First, there was Google Earth, a three-dimensional, satellite-based mapping service that allows you to view any area of the Earth in detail. Then came Google Moon, which shows locations of all six Apollo moon landings.
Yesterday, Google expanded its galactic reach by launching Google Mars, on the occasion of the 151st birth anniversary of Percival Lowell, the astronomer who mapped and studied Mars in the 19th century (1895). Like Google Earth, this Web browser-based mapping tool gives users a close-up, interactive view of the Red Planet with the click of a mouse button. The maps were made from images taken by NASA’s orbiting Mars Odyssey and Mars Global Surveyor.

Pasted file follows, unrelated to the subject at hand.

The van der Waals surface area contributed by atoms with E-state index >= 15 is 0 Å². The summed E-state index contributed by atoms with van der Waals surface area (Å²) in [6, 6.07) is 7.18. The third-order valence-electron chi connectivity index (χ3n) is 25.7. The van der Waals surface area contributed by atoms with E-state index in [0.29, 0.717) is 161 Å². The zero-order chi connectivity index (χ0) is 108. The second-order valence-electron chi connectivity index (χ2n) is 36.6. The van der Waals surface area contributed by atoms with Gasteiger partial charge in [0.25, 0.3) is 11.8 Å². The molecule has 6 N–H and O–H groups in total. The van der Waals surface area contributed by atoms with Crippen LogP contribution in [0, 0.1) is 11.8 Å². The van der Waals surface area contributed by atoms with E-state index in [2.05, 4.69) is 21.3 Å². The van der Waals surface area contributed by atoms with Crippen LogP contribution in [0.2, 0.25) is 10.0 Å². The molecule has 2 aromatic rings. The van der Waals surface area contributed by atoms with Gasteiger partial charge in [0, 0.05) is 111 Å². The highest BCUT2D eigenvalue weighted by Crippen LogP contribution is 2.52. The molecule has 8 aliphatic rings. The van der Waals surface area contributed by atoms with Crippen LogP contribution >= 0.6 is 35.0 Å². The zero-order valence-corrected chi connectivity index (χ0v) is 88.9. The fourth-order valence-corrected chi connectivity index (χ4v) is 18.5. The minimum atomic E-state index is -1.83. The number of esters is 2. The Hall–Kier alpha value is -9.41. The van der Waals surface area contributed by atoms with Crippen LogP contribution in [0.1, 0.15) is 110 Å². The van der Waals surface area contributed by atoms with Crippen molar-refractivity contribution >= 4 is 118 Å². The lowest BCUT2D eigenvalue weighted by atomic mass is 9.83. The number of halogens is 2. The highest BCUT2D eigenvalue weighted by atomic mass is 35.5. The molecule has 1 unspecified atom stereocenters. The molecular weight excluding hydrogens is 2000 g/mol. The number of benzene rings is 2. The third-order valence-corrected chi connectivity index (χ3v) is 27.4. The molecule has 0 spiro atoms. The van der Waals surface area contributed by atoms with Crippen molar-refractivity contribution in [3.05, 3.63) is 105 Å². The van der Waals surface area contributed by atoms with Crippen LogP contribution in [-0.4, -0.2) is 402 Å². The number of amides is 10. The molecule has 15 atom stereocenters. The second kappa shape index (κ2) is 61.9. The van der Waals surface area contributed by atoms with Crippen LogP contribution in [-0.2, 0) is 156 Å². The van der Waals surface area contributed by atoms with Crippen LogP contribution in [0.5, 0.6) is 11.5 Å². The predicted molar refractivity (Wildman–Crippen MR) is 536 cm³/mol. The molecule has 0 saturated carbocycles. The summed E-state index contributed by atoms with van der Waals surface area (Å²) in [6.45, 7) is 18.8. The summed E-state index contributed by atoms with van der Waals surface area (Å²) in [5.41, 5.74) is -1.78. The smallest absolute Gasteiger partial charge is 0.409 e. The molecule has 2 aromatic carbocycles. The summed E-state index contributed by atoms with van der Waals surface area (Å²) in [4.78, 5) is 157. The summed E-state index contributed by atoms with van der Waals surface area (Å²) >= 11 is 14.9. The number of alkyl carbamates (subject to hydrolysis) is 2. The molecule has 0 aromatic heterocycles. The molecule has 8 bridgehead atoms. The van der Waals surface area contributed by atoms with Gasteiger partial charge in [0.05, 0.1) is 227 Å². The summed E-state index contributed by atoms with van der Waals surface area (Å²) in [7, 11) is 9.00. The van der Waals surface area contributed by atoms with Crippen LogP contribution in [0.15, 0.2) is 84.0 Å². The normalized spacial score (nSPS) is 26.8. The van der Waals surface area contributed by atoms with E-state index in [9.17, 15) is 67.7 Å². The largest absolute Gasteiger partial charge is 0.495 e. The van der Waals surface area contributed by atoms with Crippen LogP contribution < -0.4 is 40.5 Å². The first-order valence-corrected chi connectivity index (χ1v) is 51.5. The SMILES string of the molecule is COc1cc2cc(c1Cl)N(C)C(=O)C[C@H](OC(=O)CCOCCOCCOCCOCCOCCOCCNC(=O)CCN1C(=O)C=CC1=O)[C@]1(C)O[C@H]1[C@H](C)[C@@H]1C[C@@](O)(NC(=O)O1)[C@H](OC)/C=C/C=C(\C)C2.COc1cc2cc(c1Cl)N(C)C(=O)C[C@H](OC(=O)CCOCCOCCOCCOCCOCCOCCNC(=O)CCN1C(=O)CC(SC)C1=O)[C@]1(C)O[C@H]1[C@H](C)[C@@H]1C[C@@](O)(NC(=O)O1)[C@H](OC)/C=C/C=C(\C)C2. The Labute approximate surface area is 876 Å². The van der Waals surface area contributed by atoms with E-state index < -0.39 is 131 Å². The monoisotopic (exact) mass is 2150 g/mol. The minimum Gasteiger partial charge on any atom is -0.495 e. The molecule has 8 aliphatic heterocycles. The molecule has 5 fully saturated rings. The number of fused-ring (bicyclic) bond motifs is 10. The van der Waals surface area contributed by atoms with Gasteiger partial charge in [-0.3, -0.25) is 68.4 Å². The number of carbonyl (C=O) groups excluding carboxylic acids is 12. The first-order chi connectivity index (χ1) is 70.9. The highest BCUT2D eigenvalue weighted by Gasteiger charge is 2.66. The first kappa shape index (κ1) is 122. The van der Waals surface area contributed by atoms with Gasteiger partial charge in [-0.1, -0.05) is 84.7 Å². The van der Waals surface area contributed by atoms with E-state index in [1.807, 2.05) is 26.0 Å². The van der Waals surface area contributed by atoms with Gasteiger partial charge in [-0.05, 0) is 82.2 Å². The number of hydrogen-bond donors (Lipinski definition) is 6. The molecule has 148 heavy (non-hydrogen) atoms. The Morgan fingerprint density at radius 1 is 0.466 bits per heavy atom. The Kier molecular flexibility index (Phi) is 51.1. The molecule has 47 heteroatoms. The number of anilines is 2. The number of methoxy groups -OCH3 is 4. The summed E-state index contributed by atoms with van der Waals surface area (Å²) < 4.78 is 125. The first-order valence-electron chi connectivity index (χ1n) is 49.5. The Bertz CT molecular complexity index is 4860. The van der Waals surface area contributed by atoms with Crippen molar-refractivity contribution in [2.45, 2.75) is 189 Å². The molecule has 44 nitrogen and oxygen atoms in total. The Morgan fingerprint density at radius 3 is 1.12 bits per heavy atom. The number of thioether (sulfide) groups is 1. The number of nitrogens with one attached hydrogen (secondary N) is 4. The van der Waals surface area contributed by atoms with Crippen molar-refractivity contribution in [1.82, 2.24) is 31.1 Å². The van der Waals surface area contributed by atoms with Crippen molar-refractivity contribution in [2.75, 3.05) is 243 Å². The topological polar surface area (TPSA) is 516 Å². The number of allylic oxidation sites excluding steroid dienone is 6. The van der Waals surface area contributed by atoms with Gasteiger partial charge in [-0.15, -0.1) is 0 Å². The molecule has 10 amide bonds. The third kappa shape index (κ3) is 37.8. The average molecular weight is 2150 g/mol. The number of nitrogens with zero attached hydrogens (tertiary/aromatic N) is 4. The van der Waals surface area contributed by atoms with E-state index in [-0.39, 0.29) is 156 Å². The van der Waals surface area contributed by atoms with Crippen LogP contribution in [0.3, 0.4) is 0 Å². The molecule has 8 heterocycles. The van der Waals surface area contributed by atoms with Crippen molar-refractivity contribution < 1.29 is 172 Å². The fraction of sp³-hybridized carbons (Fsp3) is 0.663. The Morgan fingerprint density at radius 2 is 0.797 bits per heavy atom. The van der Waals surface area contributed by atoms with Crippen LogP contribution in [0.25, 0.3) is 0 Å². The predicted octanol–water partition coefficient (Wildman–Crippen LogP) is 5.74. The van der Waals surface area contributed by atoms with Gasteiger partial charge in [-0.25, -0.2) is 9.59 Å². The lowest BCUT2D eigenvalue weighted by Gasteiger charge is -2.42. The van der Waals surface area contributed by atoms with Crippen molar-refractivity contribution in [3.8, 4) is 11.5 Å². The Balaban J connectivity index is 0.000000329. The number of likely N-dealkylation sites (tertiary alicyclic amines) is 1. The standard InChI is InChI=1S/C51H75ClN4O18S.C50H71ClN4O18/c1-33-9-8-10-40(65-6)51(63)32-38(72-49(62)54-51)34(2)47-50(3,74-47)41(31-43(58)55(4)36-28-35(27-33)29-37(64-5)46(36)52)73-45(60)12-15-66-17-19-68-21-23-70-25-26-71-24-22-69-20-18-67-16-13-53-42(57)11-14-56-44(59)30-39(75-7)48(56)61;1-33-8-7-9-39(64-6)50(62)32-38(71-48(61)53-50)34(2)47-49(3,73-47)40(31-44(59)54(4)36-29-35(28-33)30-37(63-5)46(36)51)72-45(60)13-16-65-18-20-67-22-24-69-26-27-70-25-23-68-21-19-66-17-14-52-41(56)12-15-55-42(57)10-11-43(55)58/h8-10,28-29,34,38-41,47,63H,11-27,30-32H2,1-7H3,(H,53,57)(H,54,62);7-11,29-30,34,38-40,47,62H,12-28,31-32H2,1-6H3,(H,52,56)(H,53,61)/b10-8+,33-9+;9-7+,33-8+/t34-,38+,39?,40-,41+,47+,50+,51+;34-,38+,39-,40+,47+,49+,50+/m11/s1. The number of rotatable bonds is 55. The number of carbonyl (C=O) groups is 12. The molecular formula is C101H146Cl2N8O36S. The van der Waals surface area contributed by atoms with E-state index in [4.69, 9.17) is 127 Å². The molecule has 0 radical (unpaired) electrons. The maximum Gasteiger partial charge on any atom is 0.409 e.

Apparently, Google now has plans to create similar sites for other major planets for which information is available. So watch out for Google Mercury, Google Venus and Google Jupiter.
Soon we’ll all be in Google Universe (aren’t we already?).
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